Jon Johnson Photo/Gila Herald: Despite infighting, the Pima Town Council advised it had narrowed down its applicants for its open town manager job to five from 13 and would begin its interview process Thursday night.
By Jon Johnson
PIMA – The Pima Town Council is looking to find a replacement for Sean Lewis who stepped down as town manager on Aug. 5.
Whoever is selected will be thrown into the fire as the in-fighting between council members continues despite the removal of Lewis from the equation.
The level of contention between the council members was clearly evident to everyone who attended its Tuesday night meeting, with members snapping at each other and catcalls coming from those in attendance.
Despite the contention, Pima Mayor C.B. Fletcher advised that the council had whittled down the list of applicants from 13 to five and will begin interviewing three of the final applicants Thursday night, starting at 6:30 p.m., with the final two candidates being interviewed on Tuesday, Sept. 14.
“We’re going to keep the option of reinterviewing one or two candidates if we feel it necessary,” Fletcher said. “As soon as that is completed then we will offer the job to a (candidate). We’re going to choose a number one and a number two. We’ll try to get the number one to accept the position. If not, then we’ll go to number two.”
Two of the remaining five candidates are from out of town, according to Fletcher, who advised that a thorough background investigation will be undertaken for the candidates.
“We cannot demand that they live in the town of Pima, but most of the candidates that we got would like to move to Pima, so that’s a good thing right there,” Fletcher said.
Whoever is selected will have to deal with a divided council that is still evidently reeling from the fiasco that ended with Lewis’ resignation.
At one point during the meeting, Fletcher, who was a proponent for Lewis, was advising on a land deal that he said was done a year-and-a-half ago that was questioned by council member Lucas Hoopes. Fletcher told Hoopes to take his word on it and Hoopes replied, “I’m not taking your word for it C.B.”
Previously during the meeting, a local contractor spoke about an incident he had where he believed a council member behaved poorly due to an issue she has with the former town manager.
Builder Brian Hughes spoke during the Call to the Public portion of the meeting and described an issue he recently had when trying to solve a situation he was experiencing with his small subdivision and the Arizona Department of Environmental Quality. Hughes called Mayor Fletcher for assistance, and Fletcher brought in Lewis, who until recently was working with both groups in his role as town manager and had the most knowledge of the situation. However, when council member Sherrill Teeter noticed Lewis’ vehicle, she became concerned because she felt Lewis should not be in the office on the property because he had resigned from his position.
“We were interrupted rudely, Sherrill,” Hughes said. “It was very unprofessional of you to come into that room demanding what you demanded . . . I’m sorry you didn’t know what the meeting was about but I think you could have handled yourself differently. In the future, I hope you would take that consideration that not everybody is out to get you or the town or whatever is going on around here.”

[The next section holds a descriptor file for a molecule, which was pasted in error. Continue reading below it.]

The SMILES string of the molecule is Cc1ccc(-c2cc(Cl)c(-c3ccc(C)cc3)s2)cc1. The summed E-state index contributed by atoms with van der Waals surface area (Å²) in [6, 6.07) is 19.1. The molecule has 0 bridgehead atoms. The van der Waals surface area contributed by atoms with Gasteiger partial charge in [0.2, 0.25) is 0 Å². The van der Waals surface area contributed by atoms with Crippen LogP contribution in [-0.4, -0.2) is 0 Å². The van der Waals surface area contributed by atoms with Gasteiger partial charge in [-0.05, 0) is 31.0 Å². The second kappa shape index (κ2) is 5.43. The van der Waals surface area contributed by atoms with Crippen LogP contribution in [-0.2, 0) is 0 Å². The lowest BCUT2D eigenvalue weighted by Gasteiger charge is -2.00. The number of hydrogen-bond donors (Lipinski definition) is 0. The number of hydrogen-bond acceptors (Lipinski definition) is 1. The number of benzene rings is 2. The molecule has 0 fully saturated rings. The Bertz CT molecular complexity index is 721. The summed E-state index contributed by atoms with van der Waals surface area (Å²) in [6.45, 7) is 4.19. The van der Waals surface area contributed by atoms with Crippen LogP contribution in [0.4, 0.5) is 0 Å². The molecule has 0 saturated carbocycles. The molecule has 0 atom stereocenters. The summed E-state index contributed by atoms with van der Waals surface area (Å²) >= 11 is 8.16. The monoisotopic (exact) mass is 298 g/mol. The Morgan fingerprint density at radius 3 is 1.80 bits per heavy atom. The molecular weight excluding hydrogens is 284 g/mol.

Teeter said she questioned if there was anything going on in the room that the council needed to know about.
“With some of the stuff that is going on with the town right now – maybe I should have knocked – but I still would’ve went in and asked the same question . . . He (Lewis) did not need to be in a private office that he does not no longer hold.”
Hughes advised that he didn’t believe her actions were “very professional” and that it appeared as if Teeter has “a lot of issues” that she needs to resolve.
“I don’t know how the whole hierarchy of how things go, but for you to come in and make those demands, it’s none of your business,” Hughes said.
Teeter defended her actions and said it was her business and that she would do so again but would knock first in the future.
“The town is my business,” Teeter said. “That’s what I was elected to do was to take care of the town.”
In other town news:
The council unanimously voted to hire a full-time employee for the public works department.
The council also agreed to hire a town attorney to be present at council meetings and provide direction. Local attorney Grant Woods has been working for the town on a variety of issues and was recommended by Mayor Fletcher to be hired as the town attorney. Councilmember Sherrill Teeter said she believed the job should be posted and advertised and go through the same process being done to hire a new town manager.
“Don’t we have to go through a hiring process,” Teeter asked. “We can’t just pick somebody and say we’re putting them on board. It doesn’t look good as a town.”
Walker, who has 40 years of experience practicing law and has represented GCEC for the past 11 years, was present at the meeting and said he had no qualms about the town going through whatever process it deems necessary.
“A town attorney doesn’t represent any particular member of the board,” Walker said. “The town attorney represents the board.”
The board then unanimously approved to go through the hiring process for a town attorney.